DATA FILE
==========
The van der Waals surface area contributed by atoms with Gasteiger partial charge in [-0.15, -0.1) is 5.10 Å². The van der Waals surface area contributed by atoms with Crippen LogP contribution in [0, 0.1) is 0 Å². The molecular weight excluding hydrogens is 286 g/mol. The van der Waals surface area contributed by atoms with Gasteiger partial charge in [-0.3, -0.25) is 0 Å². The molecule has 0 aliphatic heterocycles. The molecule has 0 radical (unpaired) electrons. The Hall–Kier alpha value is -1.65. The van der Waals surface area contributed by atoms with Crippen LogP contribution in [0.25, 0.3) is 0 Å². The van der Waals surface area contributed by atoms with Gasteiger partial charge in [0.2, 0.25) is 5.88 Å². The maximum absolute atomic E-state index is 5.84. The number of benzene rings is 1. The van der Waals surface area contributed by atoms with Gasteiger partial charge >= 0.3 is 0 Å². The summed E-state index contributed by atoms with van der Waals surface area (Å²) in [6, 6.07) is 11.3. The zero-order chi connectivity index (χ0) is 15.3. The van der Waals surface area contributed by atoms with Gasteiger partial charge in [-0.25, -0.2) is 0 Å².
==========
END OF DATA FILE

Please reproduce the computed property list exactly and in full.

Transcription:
The van der Waals surface area contributed by atoms with Gasteiger partial charge in [-0.15, -0.1) is 5.10 Å². The van der Waals surface area contributed by atoms with Crippen LogP contribution in [0, 0.1) is 0 Å². The molecular weight excluding hydrogens is 286 g/mol. The van der Waals surface area contributed by atoms with Gasteiger partial charge in [-0.3, -0.25) is 0 Å². The molecule has 0 aliphatic heterocycles. The molecule has 0 radical (unpaired) electrons. The Hall–Kier alpha value is -1.65. The van der Waals surface area contributed by atoms with Crippen LogP contribution in [0.25, 0.3) is 0 Å². The van der Waals surface area contributed by atoms with Gasteiger partial charge in [0.2, 0.25) is 5.88 Å². The maximum absolute atomic E-state index is 5.84. The number of benzene rings is 1. The van der Waals surface area contributed by atoms with Gasteiger partial charge >= 0.3 is 0 Å². The summed E-state index contributed by atoms with van der Waals surface area (Å²) in [6, 6.07) is 11.3. The zero-order chi connectivity index (χ0) is 15.3. The van der Waals surface area contributed by atoms with Gasteiger partial charge in [-0.25, -0.2) is 0 Å².